From papier-mâché horses to opium-laced cigarettes, these weird war tactics worked.
Throughout recorded history, warring nations have devised a variety of unconventional war tactics to defeat or foil their enemies. Listed below are just eight of the most bizarre strategies.
1. Snake Bombs (Punic Wars, 190 BC)
While Hannibal Barca (the great Carthaginian general) is perhaps most famous for leading an invading force of elephants across the Alps to attack Rome, his most impressive, and perhaps most creative, victory came in 190 BC against King Eumenes II of Pergamon. The battle initially began when King Eumenes and the Pergamenes sailed for Bithynia to provoke a sea battle. Realizing he was outmatched and vastly outnumbered by the Pergamene navy, Hannibal devised a brilliant war tactic. After locating the ship that carried the king, he commanded his forces to launch clay pots filled with venomous snakes directly at the ship. The clay pots shattered upon impact and released the snakes on the king’s ship. The plan worked successfully. As a result, Hannibal achieved a resounding victory, and in the end, his strategic genius played a decisive role in the Punic Wars.
2. Papier-mâché Horses (World War I, 1914-18)
During World War I, horses were vital to the war effort. Aside from advancing troops across enemy lines, they were also vital in transporting weapons, soldiers, food, ambulances and important supplies. But did you know the French forces also used hollow papier-mâché horses to confuse and deceive the Germans? While it may sound ridiculous, it’s actually true. Searching for ways to surprise and deceive their enemy, the French grew desperate and built a hollow papier-mâché replica of a dead horse (large enough for a sniper to crawl inside) with a gun port conveniently located in its anus. Interestingly, the sniper also had a telephone wire that allowed him to monitor and report German movements. Though the war tactic was eventually discovered by the Germans, the use of “dummy horses” continued throughout Europe for the remainder of the war.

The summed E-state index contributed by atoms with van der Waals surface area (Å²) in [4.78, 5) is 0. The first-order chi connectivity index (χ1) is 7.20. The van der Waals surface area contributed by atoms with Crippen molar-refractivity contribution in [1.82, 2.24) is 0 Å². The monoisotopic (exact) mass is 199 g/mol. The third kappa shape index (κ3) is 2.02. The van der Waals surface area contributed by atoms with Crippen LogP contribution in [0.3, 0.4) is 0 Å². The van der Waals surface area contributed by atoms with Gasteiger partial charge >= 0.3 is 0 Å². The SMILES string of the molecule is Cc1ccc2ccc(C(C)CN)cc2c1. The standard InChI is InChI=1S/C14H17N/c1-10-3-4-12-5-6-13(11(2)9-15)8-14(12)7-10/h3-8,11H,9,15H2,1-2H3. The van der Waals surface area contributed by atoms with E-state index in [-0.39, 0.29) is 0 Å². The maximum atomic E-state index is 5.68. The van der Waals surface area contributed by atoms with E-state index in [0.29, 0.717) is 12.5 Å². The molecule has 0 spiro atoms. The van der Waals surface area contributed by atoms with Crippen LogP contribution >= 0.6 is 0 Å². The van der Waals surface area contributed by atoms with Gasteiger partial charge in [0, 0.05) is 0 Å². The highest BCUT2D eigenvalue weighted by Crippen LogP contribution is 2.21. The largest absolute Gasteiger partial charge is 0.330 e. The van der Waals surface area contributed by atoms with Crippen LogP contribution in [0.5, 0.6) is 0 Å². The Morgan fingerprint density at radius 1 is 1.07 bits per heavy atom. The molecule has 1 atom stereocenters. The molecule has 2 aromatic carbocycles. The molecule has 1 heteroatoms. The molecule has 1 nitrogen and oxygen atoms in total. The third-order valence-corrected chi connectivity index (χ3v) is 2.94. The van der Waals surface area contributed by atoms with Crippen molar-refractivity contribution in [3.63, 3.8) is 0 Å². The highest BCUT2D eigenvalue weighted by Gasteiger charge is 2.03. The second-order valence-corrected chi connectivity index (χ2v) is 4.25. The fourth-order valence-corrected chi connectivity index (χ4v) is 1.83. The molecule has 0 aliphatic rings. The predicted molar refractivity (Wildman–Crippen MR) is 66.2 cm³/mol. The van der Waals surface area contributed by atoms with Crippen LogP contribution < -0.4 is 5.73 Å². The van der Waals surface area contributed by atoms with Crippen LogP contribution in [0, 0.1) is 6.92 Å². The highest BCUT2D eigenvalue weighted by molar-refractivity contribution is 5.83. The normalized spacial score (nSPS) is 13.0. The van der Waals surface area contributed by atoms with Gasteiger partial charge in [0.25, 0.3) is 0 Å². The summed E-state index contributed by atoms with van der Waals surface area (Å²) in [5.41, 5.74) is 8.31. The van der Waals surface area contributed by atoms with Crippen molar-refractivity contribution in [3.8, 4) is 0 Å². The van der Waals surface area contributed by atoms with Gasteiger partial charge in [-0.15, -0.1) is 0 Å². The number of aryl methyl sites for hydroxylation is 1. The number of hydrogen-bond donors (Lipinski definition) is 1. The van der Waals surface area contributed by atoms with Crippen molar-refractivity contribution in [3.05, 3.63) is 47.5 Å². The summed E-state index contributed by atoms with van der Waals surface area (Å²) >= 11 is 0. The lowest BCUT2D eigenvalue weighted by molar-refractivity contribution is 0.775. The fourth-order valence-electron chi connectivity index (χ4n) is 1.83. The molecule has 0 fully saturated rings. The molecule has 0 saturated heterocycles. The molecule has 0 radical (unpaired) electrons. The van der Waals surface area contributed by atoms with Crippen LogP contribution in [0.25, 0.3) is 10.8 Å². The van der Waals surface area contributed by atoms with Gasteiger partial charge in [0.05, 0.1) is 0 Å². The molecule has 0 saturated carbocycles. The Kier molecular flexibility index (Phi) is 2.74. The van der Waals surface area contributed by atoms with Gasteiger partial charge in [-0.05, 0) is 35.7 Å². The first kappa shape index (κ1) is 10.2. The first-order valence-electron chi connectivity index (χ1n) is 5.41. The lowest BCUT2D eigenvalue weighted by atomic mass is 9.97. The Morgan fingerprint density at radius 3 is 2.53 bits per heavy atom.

3. Opium-Laced Cigarettes (World War I, 1917)
During World War I, a British officer named Richard Meinertzhagen devised a unique military tactic (disguised as a propaganda operation) for use against the Ottoman Empire in 1917. After learning there was an acute shortage of tobacco in the Ottoman units, Meinertzhagen concocted a plan for British airplanes to drop cigarettes and leaflets to Ottoman soldiers in hopes they would surrender. Once the Ottoman units had grown accustomed to the cigarettes, Meinertzhagen decided to lace them with large doses of opium. The tactic worked, and the British successfully took Jerusalem. After being captured on November 6, many of the Turks reportedly appeared “befuddled” and “barely coherent.”
4. The War Pigs of Megara (Siege of Megara, 266 BCE)
During the siege of Megara in 266 BCE, the Megarians became increasingly desperate for a creative, more successful war tactic. Realizing that Antigonus II Gonatas (the King of Macedon) had brought two dozen Indian war elephants to besiege the city, the Megarians devised a bizarre plan. After dousing pigs with a combustible substance containing tar (and crude oil), they lit the pigs on fire and drove them toward the enemy’s advancing elephants. The creative tactic proved successful. As squealing pigs approached, the elephants shrieked and trampled their own soldiers. Though sufficient evidence exists to suggest the event occurred, some historians believe the story is a misinterpretation of a tale involving flaming pig carcasses being catapulted over the city walls at invading soldiers.